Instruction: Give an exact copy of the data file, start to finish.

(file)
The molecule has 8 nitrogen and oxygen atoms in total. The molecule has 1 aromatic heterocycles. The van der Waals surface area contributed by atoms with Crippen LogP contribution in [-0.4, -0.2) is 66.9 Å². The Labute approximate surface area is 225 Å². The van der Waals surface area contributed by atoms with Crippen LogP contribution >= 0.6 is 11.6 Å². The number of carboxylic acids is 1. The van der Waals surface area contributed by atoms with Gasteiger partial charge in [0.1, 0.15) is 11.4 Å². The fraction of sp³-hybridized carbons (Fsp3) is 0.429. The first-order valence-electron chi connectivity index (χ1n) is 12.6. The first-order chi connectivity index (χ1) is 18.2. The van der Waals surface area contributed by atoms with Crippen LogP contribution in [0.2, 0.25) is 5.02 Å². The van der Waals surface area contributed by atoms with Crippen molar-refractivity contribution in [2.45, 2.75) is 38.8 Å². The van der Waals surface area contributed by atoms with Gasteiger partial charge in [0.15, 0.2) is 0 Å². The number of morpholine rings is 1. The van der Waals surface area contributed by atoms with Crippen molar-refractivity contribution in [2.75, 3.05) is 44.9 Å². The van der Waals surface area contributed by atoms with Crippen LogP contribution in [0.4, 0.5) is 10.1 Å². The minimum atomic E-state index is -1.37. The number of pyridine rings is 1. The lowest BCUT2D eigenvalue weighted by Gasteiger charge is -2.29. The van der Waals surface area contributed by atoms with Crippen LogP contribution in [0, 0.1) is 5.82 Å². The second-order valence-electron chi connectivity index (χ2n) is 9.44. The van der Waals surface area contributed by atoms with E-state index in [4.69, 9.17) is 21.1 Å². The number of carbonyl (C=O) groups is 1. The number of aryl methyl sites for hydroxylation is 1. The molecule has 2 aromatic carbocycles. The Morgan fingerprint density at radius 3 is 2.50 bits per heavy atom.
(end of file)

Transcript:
The molecule has 8 nitrogen and oxygen atoms in total. The molecule has 1 aromatic heterocycles. The van der Waals surface area contributed by atoms with Crippen LogP contribution in [-0.4, -0.2) is 66.9 Å². The Labute approximate surface area is 225 Å². The van der Waals surface area contributed by atoms with Crippen LogP contribution >= 0.6 is 11.6 Å². The number of carboxylic acids is 1. The van der Waals surface area contributed by atoms with Gasteiger partial charge in [0.1, 0.15) is 11.4 Å². The fraction of sp³-hybridized carbons (Fsp3) is 0.429. The first-order valence-electron chi connectivity index (χ1n) is 12.6. The first-order chi connectivity index (χ1) is 18.2. The van der Waals surface area contributed by atoms with Crippen LogP contribution in [0.2, 0.25) is 5.02 Å². The van der Waals surface area contributed by atoms with Crippen molar-refractivity contribution in [2.45, 2.75) is 38.8 Å². The van der Waals surface area contributed by atoms with Gasteiger partial charge in [0.15, 0.2) is 0 Å². The number of morpholine rings is 1. The van der Waals surface area contributed by atoms with Crippen molar-refractivity contribution in [2.75, 3.05) is 44.9 Å². The van der Waals surface area contributed by atoms with Crippen LogP contribution in [0.4, 0.5) is 10.1 Å². The minimum atomic E-state index is -1.37. The number of pyridine rings is 1. The lowest BCUT2D eigenvalue weighted by Gasteiger charge is -2.29. The van der Waals surface area contributed by atoms with Crippen LogP contribution in [0, 0.1) is 5.82 Å². The second-order valence-electron chi connectivity index (χ2n) is 9.44. The van der Waals surface area contributed by atoms with E-state index in [4.69, 9.17) is 21.1 Å². The number of carbonyl (C=O) groups is 1. The number of aryl methyl sites for hydroxylation is 1. The molecule has 2 aromatic carbocycles. The Morgan fingerprint density at radius 3 is 2.50 bits per heavy atom.